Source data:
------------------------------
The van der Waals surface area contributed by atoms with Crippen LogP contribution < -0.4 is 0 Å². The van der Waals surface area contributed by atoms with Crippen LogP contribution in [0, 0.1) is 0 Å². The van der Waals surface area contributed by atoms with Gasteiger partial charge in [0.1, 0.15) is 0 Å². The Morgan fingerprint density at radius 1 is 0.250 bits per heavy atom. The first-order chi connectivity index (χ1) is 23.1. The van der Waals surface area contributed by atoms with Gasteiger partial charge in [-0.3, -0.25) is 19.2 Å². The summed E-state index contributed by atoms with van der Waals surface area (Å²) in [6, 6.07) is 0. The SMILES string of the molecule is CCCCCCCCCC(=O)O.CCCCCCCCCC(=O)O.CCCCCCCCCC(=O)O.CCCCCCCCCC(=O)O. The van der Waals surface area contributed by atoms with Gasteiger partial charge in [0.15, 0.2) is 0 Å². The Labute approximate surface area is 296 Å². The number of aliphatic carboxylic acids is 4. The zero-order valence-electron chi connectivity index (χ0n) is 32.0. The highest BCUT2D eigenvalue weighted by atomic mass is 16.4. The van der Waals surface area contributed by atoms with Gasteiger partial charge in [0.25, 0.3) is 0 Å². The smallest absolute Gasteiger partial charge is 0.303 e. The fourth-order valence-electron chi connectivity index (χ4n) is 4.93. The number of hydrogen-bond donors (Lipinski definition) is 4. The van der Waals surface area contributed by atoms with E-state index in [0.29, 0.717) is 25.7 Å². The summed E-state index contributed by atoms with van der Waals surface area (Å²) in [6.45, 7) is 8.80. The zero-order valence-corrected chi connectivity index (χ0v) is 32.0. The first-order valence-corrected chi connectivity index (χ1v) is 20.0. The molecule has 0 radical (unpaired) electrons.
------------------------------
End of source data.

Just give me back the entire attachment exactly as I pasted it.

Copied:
The van der Waals surface area contributed by atoms with Crippen LogP contribution < -0.4 is 0 Å². The van der Waals surface area contributed by atoms with Crippen LogP contribution in [0, 0.1) is 0 Å². The van der Waals surface area contributed by atoms with Gasteiger partial charge in [0.1, 0.15) is 0 Å². The Morgan fingerprint density at radius 1 is 0.250 bits per heavy atom. The first-order chi connectivity index (χ1) is 23.1. The van der Waals surface area contributed by atoms with Gasteiger partial charge in [-0.3, -0.25) is 19.2 Å². The summed E-state index contributed by atoms with van der Waals surface area (Å²) in [6, 6.07) is 0. The SMILES string of the molecule is CCCCCCCCCC(=O)O.CCCCCCCCCC(=O)O.CCCCCCCCCC(=O)O.CCCCCCCCCC(=O)O. The van der Waals surface area contributed by atoms with Gasteiger partial charge in [0.15, 0.2) is 0 Å². The Labute approximate surface area is 296 Å². The number of aliphatic carboxylic acids is 4. The zero-order valence-electron chi connectivity index (χ0n) is 32.0. The highest BCUT2D eigenvalue weighted by atomic mass is 16.4. The van der Waals surface area contributed by atoms with Gasteiger partial charge in [0.25, 0.3) is 0 Å². The smallest absolute Gasteiger partial charge is 0.303 e. The fourth-order valence-electron chi connectivity index (χ4n) is 4.93. The number of hydrogen-bond donors (Lipinski definition) is 4. The van der Waals surface area contributed by atoms with E-state index in [0.29, 0.717) is 25.7 Å². The summed E-state index contributed by atoms with van der Waals surface area (Å²) in [6.45, 7) is 8.80. The zero-order valence-corrected chi connectivity index (χ0v) is 32.0. The first-order valence-corrected chi connectivity index (χ1v) is 20.0. The molecule has 0 radical (unpaired) electrons.